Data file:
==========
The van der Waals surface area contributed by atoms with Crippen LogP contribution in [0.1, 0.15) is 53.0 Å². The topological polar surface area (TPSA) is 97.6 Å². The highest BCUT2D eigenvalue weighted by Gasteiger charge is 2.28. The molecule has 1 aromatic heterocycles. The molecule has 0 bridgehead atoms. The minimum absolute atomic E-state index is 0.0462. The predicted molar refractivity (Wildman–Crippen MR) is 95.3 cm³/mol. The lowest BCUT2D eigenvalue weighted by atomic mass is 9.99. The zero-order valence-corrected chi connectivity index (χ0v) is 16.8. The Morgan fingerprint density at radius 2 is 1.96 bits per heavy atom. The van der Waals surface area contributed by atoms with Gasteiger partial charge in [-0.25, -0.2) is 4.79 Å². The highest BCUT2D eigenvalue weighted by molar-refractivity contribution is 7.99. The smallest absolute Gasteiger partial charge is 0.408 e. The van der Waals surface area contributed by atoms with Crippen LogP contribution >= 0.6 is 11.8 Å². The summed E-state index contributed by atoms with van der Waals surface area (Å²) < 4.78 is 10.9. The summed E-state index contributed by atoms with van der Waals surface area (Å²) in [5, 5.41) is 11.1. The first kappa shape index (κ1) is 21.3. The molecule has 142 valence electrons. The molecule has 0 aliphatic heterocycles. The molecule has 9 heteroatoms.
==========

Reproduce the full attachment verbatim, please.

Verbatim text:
The van der Waals surface area contributed by atoms with Crippen LogP contribution in [0.1, 0.15) is 53.0 Å². The topological polar surface area (TPSA) is 97.6 Å². The highest BCUT2D eigenvalue weighted by Gasteiger charge is 2.28. The molecule has 1 aromatic heterocycles. The molecule has 0 bridgehead atoms. The minimum absolute atomic E-state index is 0.0462. The predicted molar refractivity (Wildman–Crippen MR) is 95.3 cm³/mol. The lowest BCUT2D eigenvalue weighted by atomic mass is 9.99. The zero-order valence-corrected chi connectivity index (χ0v) is 16.8. The Morgan fingerprint density at radius 2 is 1.96 bits per heavy atom. The van der Waals surface area contributed by atoms with Gasteiger partial charge in [-0.25, -0.2) is 4.79 Å². The highest BCUT2D eigenvalue weighted by molar-refractivity contribution is 7.99. The smallest absolute Gasteiger partial charge is 0.408 e. The van der Waals surface area contributed by atoms with Crippen LogP contribution >= 0.6 is 11.8 Å². The summed E-state index contributed by atoms with van der Waals surface area (Å²) < 4.78 is 10.9. The summed E-state index contributed by atoms with van der Waals surface area (Å²) in [5, 5.41) is 11.1. The first kappa shape index (κ1) is 21.3. The molecule has 142 valence electrons. The molecule has 0 aliphatic heterocycles. The molecule has 9 heteroatoms.